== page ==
By Dan Harkins
ORANGE CITY - The sour looks and harsh words are far from over for Councilman Tom Abraham, who was recently exonerated by state law enforcement for sending and receiving pornographic images and salacious emails with his city-issued iPad.
At the City Council's most recent meeting, it wasn't just a censure he faced from his colleagues for a grouping of 400 e-mails, which are packed with not only philosophic musings and schoolyard humor but also dozens of pornographic images and a long string of correspondence in which he obsessively pines for a city leader's high-school-age daughter, even wondering if they "would soon mate."
He also faced applause when Mayor Tom Laputka revealed the Florida Department of Law Enforcement had prompted a state ethics investigation into his actions and a recall effort had already been started by his 2011 opponent, Paul Rasch.
But still he won't resign or apologize.
"Why is Tom Abraham not apologizing?" he asked at the meeting. "The other guy did not apologize to me."
In a phone interview after the meeting, he said he was referring to an apology from the city IT manager, who first read what Mr. Abraham still considers private communications when his data usage spiked.
He said he doesn't anticipate the attention surrounding this matter to subside anytime soon - and so be it.
"Let them come for me with pitchforks and torches by the light of the moon," Councilman Abraham vowed. "They don't want to move on. They want to move me out."
In the resolution to censure Councilman Abraham, for which his own vote was the only one against, he was "found guilty of conduct constituting misfeasance," or "the doing of a lawful act in an unlawful or improper manner, to the detriment of others."
"... These e-mails," the resolution reads, "and Council member Abraham's public response to the publication and discussion of these e-mails is an embarrassment to Council member Abraham, to the citizens of Orange City and to this Council."
Councilman Ron Saylor said he was ready to forgive, if only an apology were still forthcoming.
"I've always believed to err is human," Councilman Saylor said, "and to forgive is the supreme thing to do. But I was also raised to believe we hold ourselves responsible for our own actions."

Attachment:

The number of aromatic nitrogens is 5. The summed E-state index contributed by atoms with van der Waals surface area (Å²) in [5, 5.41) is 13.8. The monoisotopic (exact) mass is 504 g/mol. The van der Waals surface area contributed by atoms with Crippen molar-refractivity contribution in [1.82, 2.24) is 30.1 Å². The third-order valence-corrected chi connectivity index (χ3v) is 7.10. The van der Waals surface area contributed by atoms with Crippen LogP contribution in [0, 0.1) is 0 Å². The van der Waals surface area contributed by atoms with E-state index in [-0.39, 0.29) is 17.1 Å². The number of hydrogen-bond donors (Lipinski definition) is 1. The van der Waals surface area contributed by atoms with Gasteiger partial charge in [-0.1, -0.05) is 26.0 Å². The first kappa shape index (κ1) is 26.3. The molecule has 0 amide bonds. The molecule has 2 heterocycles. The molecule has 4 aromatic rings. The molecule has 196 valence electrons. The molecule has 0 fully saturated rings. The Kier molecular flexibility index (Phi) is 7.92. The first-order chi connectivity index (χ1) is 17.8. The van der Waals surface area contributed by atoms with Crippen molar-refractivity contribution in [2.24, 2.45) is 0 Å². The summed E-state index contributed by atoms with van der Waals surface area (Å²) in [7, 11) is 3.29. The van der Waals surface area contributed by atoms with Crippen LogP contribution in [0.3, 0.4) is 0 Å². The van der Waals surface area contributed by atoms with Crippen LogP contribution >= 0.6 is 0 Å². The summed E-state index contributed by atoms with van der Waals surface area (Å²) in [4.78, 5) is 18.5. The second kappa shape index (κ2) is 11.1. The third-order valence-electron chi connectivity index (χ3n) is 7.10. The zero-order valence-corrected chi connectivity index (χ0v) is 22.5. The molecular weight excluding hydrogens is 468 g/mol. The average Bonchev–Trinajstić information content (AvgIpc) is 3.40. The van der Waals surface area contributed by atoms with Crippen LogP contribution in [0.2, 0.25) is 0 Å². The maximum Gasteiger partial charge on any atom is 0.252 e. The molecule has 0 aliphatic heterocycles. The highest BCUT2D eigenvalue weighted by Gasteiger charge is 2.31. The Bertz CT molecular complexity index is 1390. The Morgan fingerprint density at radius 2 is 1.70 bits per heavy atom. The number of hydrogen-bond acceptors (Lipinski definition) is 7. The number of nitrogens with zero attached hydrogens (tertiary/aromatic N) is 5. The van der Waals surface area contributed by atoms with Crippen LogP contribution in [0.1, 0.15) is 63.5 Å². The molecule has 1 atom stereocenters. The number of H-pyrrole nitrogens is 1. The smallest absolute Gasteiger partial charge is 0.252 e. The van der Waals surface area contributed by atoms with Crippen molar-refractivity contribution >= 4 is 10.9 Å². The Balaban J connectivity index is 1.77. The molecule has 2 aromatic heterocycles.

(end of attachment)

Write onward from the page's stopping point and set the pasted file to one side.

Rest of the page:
A round of excuses from Councilman Abraham had him praising the "high standards" of Chief Justice John Roberts and, at one point, showing a book by John McCain's daughter, Meghan McCain, called, "America, You Sexy Bitch." This, he said, illustrated how mitigating circumstances should be considered in his case.
"High standards will exist," he said, "when mitigating circumstances have been addressed."
He also compared his plight to that of Hester Prynne's in "The Scarlet Letter."
Councilman Anthony Pupello said he was tired of hearing all the excuses.
"All of the reasons have failed to impress me," Councilman Pupello said, "and I feel that at any point along this journey, the individual ... could have asked for forgiveness, could have, even in the light of saying that he doesn't even believe that what he's done is wrong, but to ask forgiveness for the way the community has perceived it, the harm that has been done."
Councilman Abrahman's opponent from 2011, Mr. Rasch, spoke before the meeting about visiting the mall recently with his granddaughter. Some of the photographs in Mr. Abraham's e-mails were apparently taken by the iPad of women and young girls in public.
"I got a creepy feeling," he said, "that, what if people were there taking pictures of them and sending them off?"
Since Florida statute doesn't allow a recall effort to begin soliciting signatures until a year after the official is elected, Mr. Rasch said interested citizens can email email@example.com. Then, in November, once www.recalltomabraham.com is up and running, those citizens can be contacted about adding their signature to a petition.
Mr. Abraham vowed to have his own "norecall.com" site to compete.)
One citizen whose name won't be on that recall petition is Don Rucker, a 24-year local resident who's known Mr. Abraham for about a decade. He believes a cultural divide might exist in regard to what appropriate behavior is and isn't.
"I know that this is nothing short of a railroading," Mr. Rucker said. "That's my opinion. I will support Tom all the way. If FDLE can't find any criminal action, I question the validity of this whole thing."
City Manager Jamie Croteau reported the matter to FDLE, which found no criminal wrongdoing last month, though it stated in a letter the e-mails "may appear to some to be disturbing." The FDLE then handed the case off to the Florida Commission on Ethics, which has yet to come to a conclusion.